Court Rules against Ex Wife's claim to life insurance proceeds

In Branch v. Monumental Life insurance Company, the Houston 14th Court of Appeals considered the claim of an ex-wife to life insurance proceeds.  The court of appeals affirmed the Brazoria County court's ruling that she was not entitled to the proceeds.

Archie Branch bought a life insurance policy during his marriage to Loretta Branch.  He named Loretta as the sole beneficiary.They were then divorced. Archie died six weeks after the divorce was final.

Loretta claimed the life insurance proceeds.  The life insurance company decided not to pay when it learned of the divorce. It filed an interpleader lawsuit, naming Loretta and Archie's children as defendants and interested parties.

Loretta contended she was entitled to the proceeds as the  designated beneficiary. The court noted in response:

By statute, if an insured’s spouse is designated as a life-insurance
beneficiary but the couple later divorces or their marriage is annulled, the earlier
designation of the spouse as a policy beneficiary is ineffective. See TEX. FAM.
CODE ANN. § 9.301(a) (West 2006). If that happens, then the policy proceeds are
payable to the named alternative beneficiary, or if there is none, then the proceeds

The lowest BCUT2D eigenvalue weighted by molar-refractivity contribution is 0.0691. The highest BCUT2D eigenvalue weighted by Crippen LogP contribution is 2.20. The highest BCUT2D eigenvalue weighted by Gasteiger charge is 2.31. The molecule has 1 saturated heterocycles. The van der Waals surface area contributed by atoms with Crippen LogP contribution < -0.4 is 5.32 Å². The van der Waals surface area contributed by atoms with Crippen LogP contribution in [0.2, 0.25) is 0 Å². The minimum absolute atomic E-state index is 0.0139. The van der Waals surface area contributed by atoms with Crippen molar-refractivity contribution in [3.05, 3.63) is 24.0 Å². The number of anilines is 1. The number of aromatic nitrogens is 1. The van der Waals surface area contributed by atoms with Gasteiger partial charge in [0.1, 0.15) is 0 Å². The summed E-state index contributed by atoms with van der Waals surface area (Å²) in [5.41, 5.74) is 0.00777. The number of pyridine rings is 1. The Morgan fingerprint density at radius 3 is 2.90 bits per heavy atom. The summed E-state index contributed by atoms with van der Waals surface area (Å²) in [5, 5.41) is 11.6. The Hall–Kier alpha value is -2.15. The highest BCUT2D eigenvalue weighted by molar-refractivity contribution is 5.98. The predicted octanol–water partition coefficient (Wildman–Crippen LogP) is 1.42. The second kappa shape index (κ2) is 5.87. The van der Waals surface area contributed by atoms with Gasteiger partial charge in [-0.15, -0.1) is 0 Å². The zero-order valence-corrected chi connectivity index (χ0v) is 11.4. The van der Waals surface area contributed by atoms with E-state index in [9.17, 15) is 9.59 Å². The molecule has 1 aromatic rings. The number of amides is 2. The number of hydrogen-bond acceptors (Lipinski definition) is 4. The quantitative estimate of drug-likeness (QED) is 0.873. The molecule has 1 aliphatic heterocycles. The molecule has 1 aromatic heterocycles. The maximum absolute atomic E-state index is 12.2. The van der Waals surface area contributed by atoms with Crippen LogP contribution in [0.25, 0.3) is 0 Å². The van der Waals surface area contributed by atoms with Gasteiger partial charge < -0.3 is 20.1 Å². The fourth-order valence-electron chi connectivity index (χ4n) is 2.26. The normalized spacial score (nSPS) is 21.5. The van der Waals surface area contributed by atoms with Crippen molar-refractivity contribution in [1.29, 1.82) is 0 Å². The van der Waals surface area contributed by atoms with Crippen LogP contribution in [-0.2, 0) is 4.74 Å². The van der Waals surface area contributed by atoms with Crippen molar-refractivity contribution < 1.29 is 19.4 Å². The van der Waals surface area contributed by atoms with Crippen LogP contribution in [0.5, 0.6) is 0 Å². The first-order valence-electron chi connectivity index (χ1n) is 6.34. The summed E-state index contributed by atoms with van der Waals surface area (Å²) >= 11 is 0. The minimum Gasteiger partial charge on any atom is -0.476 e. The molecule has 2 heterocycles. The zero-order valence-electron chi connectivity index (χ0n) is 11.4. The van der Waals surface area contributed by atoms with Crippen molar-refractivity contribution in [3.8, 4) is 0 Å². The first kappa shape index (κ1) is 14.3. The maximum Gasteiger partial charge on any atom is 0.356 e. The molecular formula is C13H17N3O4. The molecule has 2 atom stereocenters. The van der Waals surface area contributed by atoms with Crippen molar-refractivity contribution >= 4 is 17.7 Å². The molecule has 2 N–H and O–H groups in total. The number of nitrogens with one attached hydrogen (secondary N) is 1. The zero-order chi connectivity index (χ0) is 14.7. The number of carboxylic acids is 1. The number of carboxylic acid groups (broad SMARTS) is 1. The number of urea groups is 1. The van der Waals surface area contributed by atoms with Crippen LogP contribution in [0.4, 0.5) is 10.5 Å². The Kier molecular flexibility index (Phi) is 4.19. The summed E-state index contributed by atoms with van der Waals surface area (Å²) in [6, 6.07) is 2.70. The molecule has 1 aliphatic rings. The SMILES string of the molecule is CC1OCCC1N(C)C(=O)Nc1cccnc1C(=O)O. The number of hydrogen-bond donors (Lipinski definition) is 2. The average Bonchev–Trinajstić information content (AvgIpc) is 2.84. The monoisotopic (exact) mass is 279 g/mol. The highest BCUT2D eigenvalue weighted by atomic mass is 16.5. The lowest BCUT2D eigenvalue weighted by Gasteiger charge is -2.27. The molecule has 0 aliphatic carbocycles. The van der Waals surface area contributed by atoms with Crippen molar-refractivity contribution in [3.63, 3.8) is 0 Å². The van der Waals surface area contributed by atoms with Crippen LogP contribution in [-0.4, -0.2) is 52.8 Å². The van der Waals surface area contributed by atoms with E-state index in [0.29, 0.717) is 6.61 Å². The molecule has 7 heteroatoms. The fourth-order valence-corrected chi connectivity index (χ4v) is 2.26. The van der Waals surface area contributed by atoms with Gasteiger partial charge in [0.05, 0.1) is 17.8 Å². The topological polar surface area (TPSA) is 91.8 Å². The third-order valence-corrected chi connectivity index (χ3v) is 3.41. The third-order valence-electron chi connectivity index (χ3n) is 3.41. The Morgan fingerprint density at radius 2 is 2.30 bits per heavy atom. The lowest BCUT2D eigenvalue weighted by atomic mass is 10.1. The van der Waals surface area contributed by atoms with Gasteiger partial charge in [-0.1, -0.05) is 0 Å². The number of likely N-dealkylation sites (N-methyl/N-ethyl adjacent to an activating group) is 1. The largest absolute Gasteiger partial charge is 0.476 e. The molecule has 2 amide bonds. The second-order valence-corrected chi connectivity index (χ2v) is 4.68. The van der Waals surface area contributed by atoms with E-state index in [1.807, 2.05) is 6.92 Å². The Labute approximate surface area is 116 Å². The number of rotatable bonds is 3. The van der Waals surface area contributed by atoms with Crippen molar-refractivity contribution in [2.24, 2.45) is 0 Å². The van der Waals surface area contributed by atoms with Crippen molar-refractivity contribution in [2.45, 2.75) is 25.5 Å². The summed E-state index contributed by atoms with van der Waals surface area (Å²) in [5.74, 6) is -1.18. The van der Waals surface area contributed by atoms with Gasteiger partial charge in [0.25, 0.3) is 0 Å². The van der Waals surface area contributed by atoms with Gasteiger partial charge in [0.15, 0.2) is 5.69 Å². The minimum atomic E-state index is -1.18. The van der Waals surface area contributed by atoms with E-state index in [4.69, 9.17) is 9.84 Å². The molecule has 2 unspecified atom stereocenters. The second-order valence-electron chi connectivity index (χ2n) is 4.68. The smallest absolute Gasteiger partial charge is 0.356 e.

are payable to the insured’s estate. Id. § 9.301(b). The same statute provides three
exceptions to this rule. The earlier designation of a former spouse as a lifeinsurance
beneficiary is not rendered ineffective if (1) the former spouse is
designated as the beneficiary in the divorce decree; (2) the insured redesignates the
former spouse as a beneficiary after the divorce; or (3) the former spouse is
designated to receive the insurance proceeds in trust for, on behalf of, or for the
benefit of a child or a dependent of either of the former spouses. Id. § 9.301(a).

Loretta responded that she was entitled to the proceeds because she paid the policy premiums. The court rejected this argument. The divorce decree awarded ownership of the policy to Archie. Loretta failed to prove that her circumstance met any of the exceptions set out in the Texas Family Code regarding the effect of divorce upon life insurance designations. She did not get the money.  Instead it went to Archie's lawful heirs. 

There are ways to address the claims of an ex spouse that may be successful in obtaining life insurance proceeds.  It is extremely important to consult an experienced Texas life insurance attorney in that situation.